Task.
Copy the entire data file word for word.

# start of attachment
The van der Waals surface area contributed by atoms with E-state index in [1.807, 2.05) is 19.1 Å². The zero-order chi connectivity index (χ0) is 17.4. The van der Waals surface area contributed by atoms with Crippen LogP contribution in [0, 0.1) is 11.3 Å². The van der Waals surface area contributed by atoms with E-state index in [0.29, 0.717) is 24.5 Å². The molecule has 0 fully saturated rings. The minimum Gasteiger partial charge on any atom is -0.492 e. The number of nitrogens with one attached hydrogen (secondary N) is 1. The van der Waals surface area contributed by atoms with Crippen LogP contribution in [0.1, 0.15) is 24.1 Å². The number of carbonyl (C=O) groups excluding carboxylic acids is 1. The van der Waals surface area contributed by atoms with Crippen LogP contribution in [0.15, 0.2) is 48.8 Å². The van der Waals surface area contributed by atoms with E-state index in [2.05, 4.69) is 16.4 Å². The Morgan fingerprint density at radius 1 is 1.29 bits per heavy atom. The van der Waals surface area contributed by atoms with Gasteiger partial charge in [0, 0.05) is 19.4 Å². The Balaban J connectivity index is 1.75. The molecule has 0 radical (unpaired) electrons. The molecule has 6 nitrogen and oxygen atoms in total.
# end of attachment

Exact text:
The van der Waals surface area contributed by atoms with E-state index in [1.807, 2.05) is 19.1 Å². The zero-order chi connectivity index (χ0) is 17.4. The van der Waals surface area contributed by atoms with Crippen LogP contribution in [0, 0.1) is 11.3 Å². The van der Waals surface area contributed by atoms with E-state index in [0.29, 0.717) is 24.5 Å². The molecule has 0 fully saturated rings. The minimum Gasteiger partial charge on any atom is -0.492 e. The number of nitrogens with one attached hydrogen (secondary N) is 1. The van der Waals surface area contributed by atoms with Crippen LogP contribution in [0.1, 0.15) is 24.1 Å². The number of carbonyl (C=O) groups excluding carboxylic acids is 1. The van der Waals surface area contributed by atoms with Crippen LogP contribution in [0.15, 0.2) is 48.8 Å². The van der Waals surface area contributed by atoms with E-state index in [2.05, 4.69) is 16.4 Å². The Morgan fingerprint density at radius 1 is 1.29 bits per heavy atom. The van der Waals surface area contributed by atoms with Gasteiger partial charge in [0, 0.05) is 19.4 Å². The Balaban J connectivity index is 1.75. The molecule has 0 radical (unpaired) electrons. The molecule has 6 nitrogen and oxygen atoms in total.